A lot of conversation this week about turbulence after two recent incidents. Turbulence in aircraft can be caused by changes in wind speed and direction, mountains or other obstacles, thunderstorms, and the wake of other aircraft. The atmosphere is composed of different layers of air that move at varying speeds and directions. When an aircraft travels through these layers, it can experience turbulence – a bumpy or shaky movement of the aircraft. While turbulence is generally not dangerous, severe turbulence can cause injuries to passengers who are not wearing seatbelts or not properly secured in their seats, as seen by the unfortunate events of last week.
Pilots can try to fly around areas of known turbulence, such as mountain ranges or thunderstorms, and fly at altitudes where turbulence is less likely to occur. They can also receive weather information and reports of turbulence from air traffic control, which can help them avoid it.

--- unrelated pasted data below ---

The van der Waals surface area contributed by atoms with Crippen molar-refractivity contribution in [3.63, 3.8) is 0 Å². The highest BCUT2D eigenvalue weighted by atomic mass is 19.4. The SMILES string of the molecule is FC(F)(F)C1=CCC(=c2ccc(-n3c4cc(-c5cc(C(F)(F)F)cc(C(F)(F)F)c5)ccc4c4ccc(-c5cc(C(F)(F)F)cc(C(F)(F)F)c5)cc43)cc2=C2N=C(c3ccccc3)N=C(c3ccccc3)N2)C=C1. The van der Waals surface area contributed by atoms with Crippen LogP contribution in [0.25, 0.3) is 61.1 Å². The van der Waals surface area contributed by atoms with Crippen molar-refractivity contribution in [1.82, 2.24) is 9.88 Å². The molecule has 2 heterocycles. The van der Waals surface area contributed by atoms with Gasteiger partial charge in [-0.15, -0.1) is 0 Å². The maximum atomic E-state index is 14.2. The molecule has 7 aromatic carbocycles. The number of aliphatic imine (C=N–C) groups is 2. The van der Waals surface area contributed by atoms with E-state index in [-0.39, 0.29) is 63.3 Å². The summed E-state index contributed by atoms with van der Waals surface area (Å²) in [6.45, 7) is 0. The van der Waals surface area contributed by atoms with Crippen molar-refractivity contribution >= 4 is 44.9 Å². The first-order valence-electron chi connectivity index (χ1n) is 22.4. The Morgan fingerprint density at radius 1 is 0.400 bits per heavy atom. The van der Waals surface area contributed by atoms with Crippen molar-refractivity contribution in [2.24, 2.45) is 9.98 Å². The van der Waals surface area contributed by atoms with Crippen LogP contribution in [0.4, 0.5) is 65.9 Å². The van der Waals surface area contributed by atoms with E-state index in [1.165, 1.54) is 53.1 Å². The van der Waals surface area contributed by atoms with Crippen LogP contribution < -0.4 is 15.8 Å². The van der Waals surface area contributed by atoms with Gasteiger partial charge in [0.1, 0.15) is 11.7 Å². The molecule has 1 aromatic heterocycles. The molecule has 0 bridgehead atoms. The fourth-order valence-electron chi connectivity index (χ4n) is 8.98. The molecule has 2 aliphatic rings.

In terms of private/business jets versus commercial airliners, private jets may have some advantages in avoiding or mitigating turbulence. They can fly at higher altitudes, be more agile and responsive to turbulence, and fly on more direct routes. However, private jets can still experience turbulence when flying through turbulent conditions.
While it is not always possible to avoid turbulence, pilots will as much as possible try to fly around areas of known bumpy conditions. In the end, it’s part of being in the sky. Slightly nerve-wracking for some but generally harmless. The long-standing advice of pilots and crew to buckle up is the best way to avoid any potential unforeseen mishaps.